I K E L L I V S T H G I R W C
Paperhand Puppet Forest Theater Frisbee Summer Fair Water Slide
New Bulb on the Block: Meet LED Lucy!
Reprinted with permission.
F E C O S X N A P W Q G R J B
Bet you can't guess what this picture will be until you connect the dots! Here is a clue: read about the DURHAM BULLS baseball in last month's issue (July 2014) (also available online at www.CHillKids. com). Visit www.DurhamBulls.com for the August game schedule and go to a Durham Bulls game in August!
CHAPEL HILL’S FINEST GYMNASTICS FACILITY! WWW.CHAPELHILLGYMNASTICS.COM
What makes Light-Emitting Diode (LED) bulbs better?
That’s easy. LEDs use less energy, last longer and are more durable than traditional bulbs. LED bulbs are also versatile, which means they can be used for a lot of different stuff. Today, LEDs can be found in everything from TVs to traffic lights!
Many of today’s LED bulbs are between six to seven times more energy efficient than regular bulbs. That’s because regular bulbs release most of their energy as heat, while LEDs release barely any heat at all.
Did you know most LED bulbs can last more than 25 times longer than traditional bulbs? In fact, a quality LED bulb can run 24 hours a day, seven days a week for over three years before it burns out!
ENERGETIC LEARNING ENVIRONMENT TM
CFL Charlie with LED Lucy, the newest bulb on the block!
Since LED bulbs are made without filament (the little wire in the middle of a regular bulb) and don’t have moving parts, LED bulbs don’t break as often. This means less waste, which is always a good thing! Visit Piedmont Electric's Kids Energy Zone website for fun games and energy saving tips!
Piedmont Electric Membership Corporation A Touchstone Energy Cooperative
FUN F O S T O L
• Camps • Birthday Parties • Girls & Boys Gymnastics • Parent & Tot Classes • Preschool Classes • Tumbling Classes • Kids Night Out
7405 Rex Rd, Ste 207 Chapel Hill, NC 27516
Conveniently located near the I-40/Hwy 86 interchange, at the corner of Eubanks & Millhouse Roads.
August 2014 www.CHillKids.com/news
Today’s Kid Scoop gives you just a small amount of information about a few reptiles. If you think a reptile is the right pet for you, visit the library before you visit the pet store and read about how to care for the reptile you find interesting.
The following list of animals has four reptiles and three that are not reptiles. To figure out which three are not reptiles, do the math by each animal. Odd-numbered animals are reptiles, even-numbered ones are amphibians. Make a check next to each animal that is a reptile:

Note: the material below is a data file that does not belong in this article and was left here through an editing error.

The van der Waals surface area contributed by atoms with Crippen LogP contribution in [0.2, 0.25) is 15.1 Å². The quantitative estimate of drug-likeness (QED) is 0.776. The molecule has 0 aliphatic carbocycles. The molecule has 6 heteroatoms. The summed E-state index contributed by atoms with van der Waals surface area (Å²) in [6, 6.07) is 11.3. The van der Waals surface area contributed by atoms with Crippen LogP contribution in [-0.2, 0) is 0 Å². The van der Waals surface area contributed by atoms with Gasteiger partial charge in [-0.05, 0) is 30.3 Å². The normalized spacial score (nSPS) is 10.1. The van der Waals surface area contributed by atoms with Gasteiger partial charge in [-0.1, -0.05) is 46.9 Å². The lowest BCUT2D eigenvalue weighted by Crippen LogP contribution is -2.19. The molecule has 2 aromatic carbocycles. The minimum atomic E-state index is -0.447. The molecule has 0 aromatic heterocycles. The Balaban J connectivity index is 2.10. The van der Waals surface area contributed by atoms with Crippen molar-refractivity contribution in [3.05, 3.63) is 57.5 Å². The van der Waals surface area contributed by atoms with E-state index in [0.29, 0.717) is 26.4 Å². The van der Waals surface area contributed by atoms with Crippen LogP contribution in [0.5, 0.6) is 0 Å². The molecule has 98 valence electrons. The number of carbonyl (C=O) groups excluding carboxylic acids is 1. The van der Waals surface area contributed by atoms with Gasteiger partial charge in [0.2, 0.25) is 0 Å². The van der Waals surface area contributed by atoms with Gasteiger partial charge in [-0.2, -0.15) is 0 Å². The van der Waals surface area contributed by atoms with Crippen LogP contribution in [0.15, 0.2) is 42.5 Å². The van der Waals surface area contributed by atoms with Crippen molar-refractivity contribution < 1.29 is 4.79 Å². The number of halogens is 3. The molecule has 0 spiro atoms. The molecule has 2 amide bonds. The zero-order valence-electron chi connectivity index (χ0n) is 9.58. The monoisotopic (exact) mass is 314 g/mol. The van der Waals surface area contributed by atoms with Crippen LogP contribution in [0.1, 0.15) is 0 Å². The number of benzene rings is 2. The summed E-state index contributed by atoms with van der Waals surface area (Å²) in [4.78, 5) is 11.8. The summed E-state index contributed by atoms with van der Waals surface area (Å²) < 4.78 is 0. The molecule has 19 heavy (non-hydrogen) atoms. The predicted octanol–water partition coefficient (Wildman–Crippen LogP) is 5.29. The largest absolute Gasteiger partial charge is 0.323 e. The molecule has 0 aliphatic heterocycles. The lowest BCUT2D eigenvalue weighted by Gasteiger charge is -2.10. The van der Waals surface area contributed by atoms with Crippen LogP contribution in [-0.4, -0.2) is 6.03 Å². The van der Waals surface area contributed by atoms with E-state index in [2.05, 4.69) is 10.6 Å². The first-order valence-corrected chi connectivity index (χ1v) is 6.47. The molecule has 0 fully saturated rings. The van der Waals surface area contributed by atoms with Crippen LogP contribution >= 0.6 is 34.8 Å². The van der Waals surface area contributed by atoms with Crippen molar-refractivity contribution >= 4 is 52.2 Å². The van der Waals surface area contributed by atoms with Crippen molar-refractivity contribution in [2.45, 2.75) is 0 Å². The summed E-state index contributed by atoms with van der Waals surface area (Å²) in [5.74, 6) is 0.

Reptiles and amphibians are cold-blooded, which means that they depend on external sources, such as the sun, to maintain their body temperature. They don’t make their own heat by “burning” food fuel inside their bodies. As a result, reptiles eat only about half as much food as similar-sized birds and mammals (warm-blooded animals). There are just a few types of lizards that make good pets for kids. Leopard geckos are recommended by some experts. However, this lizard is nocturnal and will spend the day sleeping. REPTILE WARNING: Reptiles can carry salmonella bacteria on their skin, which they can transfer to their cages or anything else they touch. The bacteria can cause life-threatening sickness in people. Always wash your hands after handling a reptile or touching anything in its cage.
Snakes and some lizards have a special organ on the roof of the mouth that helps them smell. They smell by sticking out their tongues and then placing the tongue in the roof of the mouth where this organ is located. They can then “smell” or sense what is around them.
What is the name of this organ? Use the code on the snake’s back!
How many geckos can you find here in the dark?
Standards Link: Life Science: Students know different animals inhabit different kinds of environments.
A chameleon has a tongue that is about half as long as its body. In other words, a foot-long chameleon has a tongue that is about six inches long. If Tom, Tara and Tobias all had tongues as long as chameleons, how long in inches would their tongues be? Fill in the answers at right!
4 feet 8 inches tall
4 feet 2 inches tall
5 feet 4 inches tall
(____ inches tall). His
(____ inches tall). Her
(____ inches tall).
_____ inches long.
_____ inches long.
_____ inches long.
HINT: (There are 12 inches in a foot.) First figure out how tall each one is in inches. Then divide that in half.